Soprano put the spotlight back on ‘forgotten’ composers and singers

Mezzo-soprano Cecilia Bartoli was born on this day in 1966 in Rome. Bartoli is renowned for her interpretations of the music of Mozart and Rossini and for her performances of music by some of the lesser-known Baroque and 19th century composers.  Her parents were both professional singers and gave her music lessons themselves and her first public performance was at the age of eight when she appeared as the shepherd boy in Tosca.  Bartoli studied at the Conservatorio di Santa Cecilia in Rome and made her professional opera debut in 1987 at the Arena di Verona.  The following year she earned rave reviews for her portrayal of Rosina in Rossini’s The Barber of Seville in Germany and Switzerland.  Bartoli made her debut at La Scala in 1996, followed by the Metropolitan Opera in 1997 and the Royal Opera House in 2001.  She has performed and recorded Baroque music by composers such as Gluck, Vivaldi, Haydn and Salieri.  She has sold more than ten million copies of her albums, received numerous gold and platinum certificates and been given many awards and honours.  Read more…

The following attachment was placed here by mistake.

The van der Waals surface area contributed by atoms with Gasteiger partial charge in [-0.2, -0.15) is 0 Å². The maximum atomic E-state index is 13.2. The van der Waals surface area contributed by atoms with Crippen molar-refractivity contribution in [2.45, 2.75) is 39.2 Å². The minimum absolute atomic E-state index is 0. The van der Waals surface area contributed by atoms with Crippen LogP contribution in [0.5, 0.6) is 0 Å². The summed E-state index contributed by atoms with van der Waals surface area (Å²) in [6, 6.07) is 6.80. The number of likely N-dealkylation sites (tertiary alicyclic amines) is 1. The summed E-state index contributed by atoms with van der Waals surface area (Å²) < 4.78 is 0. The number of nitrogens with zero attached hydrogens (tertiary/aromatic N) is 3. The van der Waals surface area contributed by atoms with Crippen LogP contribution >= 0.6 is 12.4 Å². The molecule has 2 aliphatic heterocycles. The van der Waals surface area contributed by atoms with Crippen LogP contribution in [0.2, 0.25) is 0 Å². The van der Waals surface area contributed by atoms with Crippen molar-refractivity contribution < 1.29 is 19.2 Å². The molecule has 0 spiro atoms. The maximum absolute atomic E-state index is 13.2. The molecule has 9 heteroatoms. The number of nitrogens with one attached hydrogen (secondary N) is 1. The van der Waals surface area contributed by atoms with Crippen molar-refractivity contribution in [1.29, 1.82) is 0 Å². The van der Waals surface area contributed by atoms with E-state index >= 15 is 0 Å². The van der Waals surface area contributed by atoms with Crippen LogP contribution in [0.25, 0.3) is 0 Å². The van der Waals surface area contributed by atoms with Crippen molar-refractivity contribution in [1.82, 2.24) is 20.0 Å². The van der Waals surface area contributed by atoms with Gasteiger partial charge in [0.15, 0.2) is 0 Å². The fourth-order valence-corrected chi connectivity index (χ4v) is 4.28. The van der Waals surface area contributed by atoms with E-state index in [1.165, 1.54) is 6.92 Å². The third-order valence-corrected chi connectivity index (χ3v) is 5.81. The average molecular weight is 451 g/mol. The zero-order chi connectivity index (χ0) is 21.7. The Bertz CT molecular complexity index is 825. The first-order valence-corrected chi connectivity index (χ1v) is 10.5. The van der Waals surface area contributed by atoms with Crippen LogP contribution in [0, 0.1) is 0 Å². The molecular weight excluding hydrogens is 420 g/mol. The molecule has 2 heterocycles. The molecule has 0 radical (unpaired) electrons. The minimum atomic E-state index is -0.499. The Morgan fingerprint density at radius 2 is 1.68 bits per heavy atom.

Deborah Compagnoni - Olympic skiing champion

Alpine ace won gold medals in 1992, 1994 and 1998

The three-times Olympic skiing champion Deborah Compagnoni was born on this day in 1970 in Bormio, northern Lombardy.  Regarded as the greatest Italian female skier of all-time, she won gold medals at the 1992, 1994 and 1998 Winter Olympics.  Despite suffering two serious cruciate ligament injuries, she also won multiple events at the Alpine Skiing World Cup between 1992 and 1998.  Born in Bormio but raised in Santa Caterina di Valfurva, in Valtellina, Compagnoni’s talent became obvious at a young age but she began suffering injuries also at an early age.  At just 16 years old she won the bronze medal in the downhill at the World junior championships in 1987, and the following year won the junior title in giant slalom and achieved her first podium in the World Cup.  However, shortly afterwards she broke her right knee at Val d'Isére downhill, the first of a number of major injuries, but for which she could have attained even greater success.  Compagnoni won her first race in the World Cup in 1992, in the super-G. She also won the gold medal at the Winter Olympics of the same year, again in the super-G, at Albertville in France.  Read more…


Claudia de’ Medici – Archduchess of Tyrol

Medici daughter who was born to rule